July 10, 2017 - SPRINGFIELD, IL - In early July the General Assembly approved a new law that significantly changed the Illinois Pension Code by creating a voluntary “Tier III” benefit structure. The law also alters the way the state funds TRS.
The pension code changes are designed to be cost-saving measures for state government and were enacted as part of a $36.1 billion state government budget for fiscal year 2018.
None of the Pension Code changes affect active Tier I members or retired members in any way. There are no changes to Tier I benefits, active member contributions or health insurance coverage.
The new law gives current Tier II members and future Tier II members the option of joining a new “Tier III” retirement plan. After Tier III is implemented, new members will automatically become a part of Tier III unless they opt into Tier II. The optional Tier III “hybrid” retirement plan has two parts – a small life-long “defined benefit” (DB) pension and a “defined contribution” (DC) plan similar to a 403(b).
However, it is unknown at this time when Tier III will be available to members. Before Tier III can be implemented, the plan must be reviewed and approved by the U.S. Internal Revenue Service. It is unknown how long that process may take. The TRS Board will establish the final implementation date of the Tier III plan.
Under the Tier III plan:
Members will make payroll contributions to the pension portion that are based on the cost of their benefits, but no more than 6.2 percent of salary.
- Members will contribute a minimum of 4 percent to the DC portion of the plan.
- Normal retirement age is determined by Social Security. Currently, 67 years.
- The Final Average Salary (FAS) for calculating an initial pension is the member’s average salary during the last 10 years of service. By comparison, the Tier I FAS is the highest four consecutive salaries out of the last 10 years of service and the Tier II FAS is the highest eight consecutive salaries out of the last 10 years of service.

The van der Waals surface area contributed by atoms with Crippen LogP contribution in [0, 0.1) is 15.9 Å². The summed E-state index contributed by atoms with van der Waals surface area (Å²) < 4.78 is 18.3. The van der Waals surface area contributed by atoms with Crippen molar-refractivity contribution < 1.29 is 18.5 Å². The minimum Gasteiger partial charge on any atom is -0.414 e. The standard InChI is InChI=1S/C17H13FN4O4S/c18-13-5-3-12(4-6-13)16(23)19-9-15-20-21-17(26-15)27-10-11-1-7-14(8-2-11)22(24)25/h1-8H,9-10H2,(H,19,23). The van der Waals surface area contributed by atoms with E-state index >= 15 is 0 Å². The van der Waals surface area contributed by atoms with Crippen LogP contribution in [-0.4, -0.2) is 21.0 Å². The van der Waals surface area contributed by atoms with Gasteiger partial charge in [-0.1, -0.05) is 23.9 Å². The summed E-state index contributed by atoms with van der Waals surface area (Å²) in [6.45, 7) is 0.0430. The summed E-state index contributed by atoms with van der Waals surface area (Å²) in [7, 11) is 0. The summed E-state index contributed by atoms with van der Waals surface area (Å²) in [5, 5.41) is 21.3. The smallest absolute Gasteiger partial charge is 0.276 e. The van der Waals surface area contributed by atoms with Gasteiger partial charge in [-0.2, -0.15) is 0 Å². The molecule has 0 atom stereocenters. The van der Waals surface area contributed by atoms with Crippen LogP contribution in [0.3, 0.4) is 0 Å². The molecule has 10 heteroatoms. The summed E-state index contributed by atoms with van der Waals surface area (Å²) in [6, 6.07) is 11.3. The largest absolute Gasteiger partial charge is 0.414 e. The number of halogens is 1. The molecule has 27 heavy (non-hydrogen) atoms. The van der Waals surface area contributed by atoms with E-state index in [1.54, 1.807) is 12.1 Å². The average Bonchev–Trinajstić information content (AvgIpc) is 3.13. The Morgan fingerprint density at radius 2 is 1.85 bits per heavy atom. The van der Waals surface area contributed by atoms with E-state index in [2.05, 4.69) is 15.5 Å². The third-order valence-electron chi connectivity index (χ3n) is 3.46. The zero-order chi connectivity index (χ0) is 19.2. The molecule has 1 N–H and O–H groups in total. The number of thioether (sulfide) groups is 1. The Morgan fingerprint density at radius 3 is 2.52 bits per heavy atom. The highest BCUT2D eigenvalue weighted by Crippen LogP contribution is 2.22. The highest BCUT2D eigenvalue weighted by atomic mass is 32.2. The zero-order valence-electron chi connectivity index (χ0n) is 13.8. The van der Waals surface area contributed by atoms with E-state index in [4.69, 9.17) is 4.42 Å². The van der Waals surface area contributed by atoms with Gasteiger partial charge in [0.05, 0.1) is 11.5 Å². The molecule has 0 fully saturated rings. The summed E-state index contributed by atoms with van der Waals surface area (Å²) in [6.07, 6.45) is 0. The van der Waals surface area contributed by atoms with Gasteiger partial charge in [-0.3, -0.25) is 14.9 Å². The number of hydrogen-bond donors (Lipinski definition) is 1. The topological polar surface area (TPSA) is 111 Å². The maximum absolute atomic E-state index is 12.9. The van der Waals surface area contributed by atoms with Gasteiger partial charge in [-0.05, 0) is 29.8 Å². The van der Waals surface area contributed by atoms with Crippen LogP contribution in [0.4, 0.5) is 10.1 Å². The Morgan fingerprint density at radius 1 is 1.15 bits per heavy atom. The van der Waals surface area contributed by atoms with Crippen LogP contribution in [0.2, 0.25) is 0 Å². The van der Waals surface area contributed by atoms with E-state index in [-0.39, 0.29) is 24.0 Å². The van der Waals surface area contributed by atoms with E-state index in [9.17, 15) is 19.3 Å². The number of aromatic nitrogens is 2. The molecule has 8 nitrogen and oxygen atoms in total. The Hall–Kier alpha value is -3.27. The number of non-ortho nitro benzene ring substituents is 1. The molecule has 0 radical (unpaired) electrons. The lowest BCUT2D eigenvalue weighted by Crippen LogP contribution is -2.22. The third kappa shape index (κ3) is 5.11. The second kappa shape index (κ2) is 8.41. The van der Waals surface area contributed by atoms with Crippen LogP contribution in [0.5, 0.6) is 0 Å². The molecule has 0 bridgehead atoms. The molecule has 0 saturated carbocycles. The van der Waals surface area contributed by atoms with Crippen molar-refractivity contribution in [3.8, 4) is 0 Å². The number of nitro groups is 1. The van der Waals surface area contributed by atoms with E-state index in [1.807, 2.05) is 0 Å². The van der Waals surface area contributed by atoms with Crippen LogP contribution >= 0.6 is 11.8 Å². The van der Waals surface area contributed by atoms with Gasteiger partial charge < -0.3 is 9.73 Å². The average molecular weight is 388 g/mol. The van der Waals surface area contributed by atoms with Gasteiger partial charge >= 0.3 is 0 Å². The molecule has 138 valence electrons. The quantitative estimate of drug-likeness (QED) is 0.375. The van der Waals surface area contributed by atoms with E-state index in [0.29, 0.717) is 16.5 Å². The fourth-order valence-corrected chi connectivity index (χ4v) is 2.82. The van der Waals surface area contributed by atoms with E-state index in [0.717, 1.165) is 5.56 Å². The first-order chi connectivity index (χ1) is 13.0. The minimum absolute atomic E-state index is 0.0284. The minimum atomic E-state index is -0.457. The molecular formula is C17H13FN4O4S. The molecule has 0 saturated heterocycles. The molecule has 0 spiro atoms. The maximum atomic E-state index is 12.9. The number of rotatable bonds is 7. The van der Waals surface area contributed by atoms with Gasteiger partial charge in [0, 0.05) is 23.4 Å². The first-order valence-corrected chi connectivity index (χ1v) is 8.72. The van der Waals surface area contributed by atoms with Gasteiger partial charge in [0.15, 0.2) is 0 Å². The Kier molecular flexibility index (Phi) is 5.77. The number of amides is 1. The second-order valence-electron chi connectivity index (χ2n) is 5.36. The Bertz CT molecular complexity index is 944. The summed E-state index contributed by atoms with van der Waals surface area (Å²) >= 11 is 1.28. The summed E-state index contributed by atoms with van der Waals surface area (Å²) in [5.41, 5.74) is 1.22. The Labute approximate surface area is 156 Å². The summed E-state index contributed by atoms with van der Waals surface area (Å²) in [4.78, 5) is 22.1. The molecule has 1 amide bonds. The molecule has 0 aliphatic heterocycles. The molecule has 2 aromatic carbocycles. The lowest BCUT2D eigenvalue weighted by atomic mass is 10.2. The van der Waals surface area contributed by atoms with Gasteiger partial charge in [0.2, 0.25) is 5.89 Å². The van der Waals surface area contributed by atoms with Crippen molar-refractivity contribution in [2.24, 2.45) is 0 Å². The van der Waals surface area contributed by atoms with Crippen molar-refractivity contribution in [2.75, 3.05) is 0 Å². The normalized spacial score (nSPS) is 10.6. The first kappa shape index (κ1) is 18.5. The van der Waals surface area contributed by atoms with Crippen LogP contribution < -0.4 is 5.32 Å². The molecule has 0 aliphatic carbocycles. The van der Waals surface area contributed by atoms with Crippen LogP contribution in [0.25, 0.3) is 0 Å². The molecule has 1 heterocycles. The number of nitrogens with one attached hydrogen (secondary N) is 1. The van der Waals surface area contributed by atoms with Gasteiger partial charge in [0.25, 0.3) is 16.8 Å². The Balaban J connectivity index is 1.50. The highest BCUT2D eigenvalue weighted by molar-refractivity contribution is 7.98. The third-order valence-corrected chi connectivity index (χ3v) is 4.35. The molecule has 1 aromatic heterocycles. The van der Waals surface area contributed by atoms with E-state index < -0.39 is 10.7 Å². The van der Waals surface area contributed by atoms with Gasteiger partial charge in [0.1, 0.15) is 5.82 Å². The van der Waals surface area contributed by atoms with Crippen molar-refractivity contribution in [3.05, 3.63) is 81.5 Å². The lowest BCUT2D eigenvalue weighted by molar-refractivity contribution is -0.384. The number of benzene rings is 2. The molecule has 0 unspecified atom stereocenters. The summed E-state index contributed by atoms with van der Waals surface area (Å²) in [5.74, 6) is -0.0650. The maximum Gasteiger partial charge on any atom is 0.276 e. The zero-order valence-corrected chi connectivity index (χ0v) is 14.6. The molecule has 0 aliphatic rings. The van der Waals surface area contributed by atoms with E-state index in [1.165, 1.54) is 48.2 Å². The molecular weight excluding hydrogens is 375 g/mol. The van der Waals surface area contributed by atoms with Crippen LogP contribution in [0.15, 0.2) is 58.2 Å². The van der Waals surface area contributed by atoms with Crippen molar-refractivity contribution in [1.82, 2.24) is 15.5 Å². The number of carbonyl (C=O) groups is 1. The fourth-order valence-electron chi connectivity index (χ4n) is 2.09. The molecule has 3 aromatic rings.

- The automatic annual increase (AAI) is similar to the Tier II AAI – one-half of the previous year’s consumer price index, not compounded. The Tier I AAI is 3 percent annually, compounded.
- The Tier III calculation for an initial pension is Service Years multiplied by Final Average Salary multiplied by 1.25 percent. For comparison, the Tier I and Tier II pension calculation is Service Years multiplied by FAS multiplied by 2.2 percent.
- Local school districts, rather than the state, will bear the primary burden of making the “employer contributions” to both the DB and DC plans in Tier III.
- In addition, the new law makes two changes to how state government calculates the amount of money TRS will receive from state government in fiscal year 2018 and in the near future. It is expected that the original state contribution for TRS expected in fiscal year 2018 – $4.65 billion – will be recalculated.
- TRS must retroactively “smooth” the fiscal effect of any changes made in the TRS assumed rate of investment return over a period of five years. The “smoothing” applies to any assumption changes from 2012 on. Up until now, the fiscal impact of change in the assumed was totally absorbed at one time. For example, in 2016 TRS reduced its assumed rate of investment return from 7.5 percent to 7 percent and the result was a $402 million increase in the fiscal year 2018 state contribution to TRS. Under this new law, that $402 million increase would be phased in over a five-year period.
- In addition, local school districts will pay more of the cost of a member’s pension if that member’s salary is equal to or greater than the governor’s statutory salary of about $180,000. The district will be responsible for paying the actuarial cost of the portion of the member’s pension that exceeds $180,000.
Also in conjunction with the fiscal year 2018 budget, the General Assembly enacted a 32 percent increase in the state’s income tax, which will raise an estimated $5 billion in new revenue for the state. The individual tax rate will increase, effective on July 1, 2017, from 3.75 percent to 4.95 percent. The corporate tax rate will increase, effective on July 1, 2017, from 5.25 percent to 7 percent.
TRS pensions are still exempt from paying state income tax in Illinois.